Set on land and in water, snares are considered even more indiscriminate than the leghold trap. Because they are cheap and easy to set, trappers will often saturate an area with dozens of snares to catch as many animals as possible. Called "saturation snaring," this practice is common in Alaska where trappers attempt to target entire wolf packs through this reprehensible practice.
Even the Federal Provincial Committee for Humane Trapping has deemed the snare to cause too many injuries to be considered a "quick killing device."
The Conibear trap, named after its inventor Frank Conibear, consists of two metal rectangles hinged together midway on the long side to open and close like scissors. One jaw has a trigger that can be baited. The opposite jaw has a catch or "dog" that holds the trap open. Originally intended to be an "instant killing" device, the Conibear trap is designed to snap shut in a scissor-like fashion on an animal's spinal column at the base of the skull. However, because it is impossible to control the size, species and direction of the animal entering the trap, most animals do not die quickly in the Conibear trap...instead enduring prolonged suffering as the clamping force of the trap draws the jaws closer and closer together, crushing the animal's abdomen, head or other body part.
Domestic animals are frequent victims of this indiscriminate trap, especially the size 220 (7") Conibear. Numerous veterinary reports indicate that dogs and cats may be found dead or alive by their owners in these traps after suffering for days. However, because it is extremely difficult to open the trap jaws, most people are not able to free their companions in time.
Manufactured in three standard sizes, Conibear traps are frequently used in water sets to trap muskrat and beaver. In addition, they are used on land to trap raccoon, pine marten, opossum and other furbearers. Numerous research studies have shown that this trap does not kill instantly.
WHAT YOU CAN DO
Every fur coat represents the intense suffering of up to several dozen animals, whether they were trapped or ranched. These cruelties will end only when the public refuses to buy or wear fur products and rejects the propaganda of trappers, ranchers and furriers whose monetary motives cause unjustifiable misery and death. Those who learn the facts about furs must help educate others, for the sake of the animals and for the sake of decency.
You've recently learned about animal issues. Or you're concerned about endangered species. Or you've been concerned about the environment for many years and have decided it's time to educate society about the issues. You may be timid or think you do not speak well in public. Perhaps you've never been involved in an activist group and you do not know the first thing about them. You may feel that you are all alone. But as an individual you can educate hundreds of people in your community and affect their often unwittingly exploitative attitudes and lifestyles.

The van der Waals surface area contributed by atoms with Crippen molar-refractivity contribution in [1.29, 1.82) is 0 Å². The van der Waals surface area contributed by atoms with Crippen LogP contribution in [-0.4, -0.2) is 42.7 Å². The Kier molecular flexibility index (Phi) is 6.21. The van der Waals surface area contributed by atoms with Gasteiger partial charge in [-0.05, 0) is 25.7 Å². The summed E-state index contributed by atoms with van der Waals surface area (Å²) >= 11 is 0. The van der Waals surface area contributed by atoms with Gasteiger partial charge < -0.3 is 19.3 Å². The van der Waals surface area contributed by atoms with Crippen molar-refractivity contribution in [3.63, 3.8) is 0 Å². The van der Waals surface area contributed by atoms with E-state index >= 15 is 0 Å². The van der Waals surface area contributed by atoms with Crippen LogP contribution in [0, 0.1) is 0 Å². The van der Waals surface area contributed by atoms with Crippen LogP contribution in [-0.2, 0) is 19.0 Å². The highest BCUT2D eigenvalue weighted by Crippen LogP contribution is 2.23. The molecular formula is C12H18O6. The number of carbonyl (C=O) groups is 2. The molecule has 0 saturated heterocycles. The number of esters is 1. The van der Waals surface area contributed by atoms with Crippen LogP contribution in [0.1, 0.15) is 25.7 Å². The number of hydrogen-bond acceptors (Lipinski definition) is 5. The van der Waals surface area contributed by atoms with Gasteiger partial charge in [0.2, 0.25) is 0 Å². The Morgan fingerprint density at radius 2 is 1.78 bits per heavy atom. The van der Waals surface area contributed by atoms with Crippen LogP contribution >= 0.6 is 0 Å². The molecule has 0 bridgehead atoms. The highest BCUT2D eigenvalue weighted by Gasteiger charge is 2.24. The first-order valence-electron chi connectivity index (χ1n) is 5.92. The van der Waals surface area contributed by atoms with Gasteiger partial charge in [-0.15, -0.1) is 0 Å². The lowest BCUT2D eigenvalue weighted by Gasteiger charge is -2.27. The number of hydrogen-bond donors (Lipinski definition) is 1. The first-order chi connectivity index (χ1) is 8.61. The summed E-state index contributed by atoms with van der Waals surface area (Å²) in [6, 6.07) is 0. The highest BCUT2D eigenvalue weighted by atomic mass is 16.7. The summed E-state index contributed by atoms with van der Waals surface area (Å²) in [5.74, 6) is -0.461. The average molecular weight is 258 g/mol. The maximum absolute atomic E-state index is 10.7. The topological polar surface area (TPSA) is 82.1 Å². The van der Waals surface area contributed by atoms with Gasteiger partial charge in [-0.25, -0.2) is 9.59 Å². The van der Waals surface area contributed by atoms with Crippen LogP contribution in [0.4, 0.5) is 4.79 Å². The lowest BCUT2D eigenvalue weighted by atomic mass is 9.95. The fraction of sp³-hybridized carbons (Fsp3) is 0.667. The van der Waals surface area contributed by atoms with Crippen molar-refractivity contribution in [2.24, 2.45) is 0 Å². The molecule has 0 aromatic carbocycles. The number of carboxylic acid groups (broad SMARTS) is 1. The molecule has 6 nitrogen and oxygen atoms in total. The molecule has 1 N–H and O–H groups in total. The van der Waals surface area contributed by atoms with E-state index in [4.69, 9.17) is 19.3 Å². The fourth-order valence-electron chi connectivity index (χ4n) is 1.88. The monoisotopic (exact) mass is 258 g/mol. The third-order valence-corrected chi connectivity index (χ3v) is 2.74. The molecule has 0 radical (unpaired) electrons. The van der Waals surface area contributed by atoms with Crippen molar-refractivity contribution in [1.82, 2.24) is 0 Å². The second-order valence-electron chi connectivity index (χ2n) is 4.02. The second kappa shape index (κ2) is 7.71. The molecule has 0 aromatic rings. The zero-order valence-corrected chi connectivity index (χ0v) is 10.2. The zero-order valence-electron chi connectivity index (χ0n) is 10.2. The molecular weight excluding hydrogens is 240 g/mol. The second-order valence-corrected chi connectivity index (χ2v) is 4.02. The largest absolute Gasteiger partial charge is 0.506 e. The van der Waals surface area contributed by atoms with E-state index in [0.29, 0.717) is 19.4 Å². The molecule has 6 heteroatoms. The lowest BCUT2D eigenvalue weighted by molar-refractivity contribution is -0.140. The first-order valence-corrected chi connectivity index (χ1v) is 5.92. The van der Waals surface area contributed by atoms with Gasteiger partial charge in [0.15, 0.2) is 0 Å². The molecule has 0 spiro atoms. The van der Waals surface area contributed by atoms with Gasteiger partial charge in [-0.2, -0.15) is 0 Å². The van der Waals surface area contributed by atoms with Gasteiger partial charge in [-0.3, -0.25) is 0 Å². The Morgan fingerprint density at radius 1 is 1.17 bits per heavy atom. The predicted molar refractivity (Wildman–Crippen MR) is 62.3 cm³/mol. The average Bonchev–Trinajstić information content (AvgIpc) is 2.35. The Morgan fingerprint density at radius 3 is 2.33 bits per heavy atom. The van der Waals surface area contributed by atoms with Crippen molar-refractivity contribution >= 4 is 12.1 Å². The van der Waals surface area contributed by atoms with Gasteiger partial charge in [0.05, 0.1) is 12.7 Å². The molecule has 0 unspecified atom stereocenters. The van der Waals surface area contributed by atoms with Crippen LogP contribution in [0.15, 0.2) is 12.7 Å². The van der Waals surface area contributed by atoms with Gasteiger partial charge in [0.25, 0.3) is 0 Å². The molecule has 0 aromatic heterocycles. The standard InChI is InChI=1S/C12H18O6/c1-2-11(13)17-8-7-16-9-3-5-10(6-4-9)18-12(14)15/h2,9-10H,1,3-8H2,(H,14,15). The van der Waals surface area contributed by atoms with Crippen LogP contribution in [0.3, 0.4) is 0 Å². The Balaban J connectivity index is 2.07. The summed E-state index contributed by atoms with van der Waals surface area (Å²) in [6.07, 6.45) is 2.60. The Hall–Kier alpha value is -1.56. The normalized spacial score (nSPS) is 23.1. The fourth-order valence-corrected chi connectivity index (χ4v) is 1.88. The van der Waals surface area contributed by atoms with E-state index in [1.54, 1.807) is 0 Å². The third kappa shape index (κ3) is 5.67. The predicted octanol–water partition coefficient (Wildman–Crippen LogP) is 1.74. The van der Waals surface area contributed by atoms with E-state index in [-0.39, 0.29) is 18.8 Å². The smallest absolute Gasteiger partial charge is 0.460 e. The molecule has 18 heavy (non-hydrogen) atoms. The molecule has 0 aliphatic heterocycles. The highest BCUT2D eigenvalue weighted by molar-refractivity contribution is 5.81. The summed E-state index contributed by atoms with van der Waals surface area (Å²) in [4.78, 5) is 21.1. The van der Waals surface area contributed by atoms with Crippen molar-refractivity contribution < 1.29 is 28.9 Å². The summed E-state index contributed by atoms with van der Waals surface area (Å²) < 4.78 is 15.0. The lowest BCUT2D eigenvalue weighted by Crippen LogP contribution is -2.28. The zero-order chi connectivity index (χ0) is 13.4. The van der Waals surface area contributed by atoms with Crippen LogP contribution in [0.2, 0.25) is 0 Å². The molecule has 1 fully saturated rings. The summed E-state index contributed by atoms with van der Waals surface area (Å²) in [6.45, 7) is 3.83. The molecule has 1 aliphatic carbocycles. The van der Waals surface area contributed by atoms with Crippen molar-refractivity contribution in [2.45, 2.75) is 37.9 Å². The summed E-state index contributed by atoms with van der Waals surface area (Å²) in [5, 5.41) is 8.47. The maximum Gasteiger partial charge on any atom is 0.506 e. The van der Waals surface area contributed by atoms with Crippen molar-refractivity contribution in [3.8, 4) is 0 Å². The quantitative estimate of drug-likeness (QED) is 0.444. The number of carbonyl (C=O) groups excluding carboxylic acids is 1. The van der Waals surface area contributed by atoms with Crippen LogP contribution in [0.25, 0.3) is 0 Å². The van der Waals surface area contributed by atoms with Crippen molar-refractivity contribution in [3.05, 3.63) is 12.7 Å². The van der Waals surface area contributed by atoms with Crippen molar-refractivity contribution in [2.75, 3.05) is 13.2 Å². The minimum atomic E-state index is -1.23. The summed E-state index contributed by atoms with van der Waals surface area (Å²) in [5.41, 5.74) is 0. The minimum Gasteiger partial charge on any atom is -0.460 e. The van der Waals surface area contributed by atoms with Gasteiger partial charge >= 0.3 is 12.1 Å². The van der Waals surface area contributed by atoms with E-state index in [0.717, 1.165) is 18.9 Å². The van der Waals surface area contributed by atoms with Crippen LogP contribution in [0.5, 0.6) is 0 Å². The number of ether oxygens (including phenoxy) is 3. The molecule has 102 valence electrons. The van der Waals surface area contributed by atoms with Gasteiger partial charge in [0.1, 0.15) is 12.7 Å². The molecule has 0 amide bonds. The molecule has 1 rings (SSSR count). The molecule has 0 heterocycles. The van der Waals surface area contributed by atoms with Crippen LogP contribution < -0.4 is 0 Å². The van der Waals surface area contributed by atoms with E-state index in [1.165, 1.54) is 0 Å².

Earth and animal activists are people who see the need for change and devote their time to doing something about it. They are driven by passion and a vision for a better future for animals and the environment. Whatever your reason for wanting to become an earth and animal activist, you have the ability to do so no matter your age, your means or your background. It's people like you, people who believe they have the power to make a difference, who end up bringing remarkable change for the planet and its animals.
Perhaps there are no animal or environmental groups in your area. But there is one animal advocate/environmentalist person—you. Anyone can be an earth and animal activist. It does not take any special skills or superhuman abilities. You just need to care enough about animals to want to help them.
Earth and animal activists are passionate enough to believe they can make change happen if they work hard enough to find a solution. While many people might become stalled when faced with the question, "How much good can one individual do?", activists believe that one dedicated and persistent person can make a difference for the earth and its animals.
Practice earth and animal activism at home, at work and in your community. Making a difference for the earth and animals can be as easy as posting messages on Facebook and blogs and participating in conversations relevant to your passion. Use your particular talents to bring positive changes for the planet and its animals.
Write to producers and networks of television programs in which animals are abused or ridiculed.
Write to thank producers and publishers for animal-friendly messages in print and on television.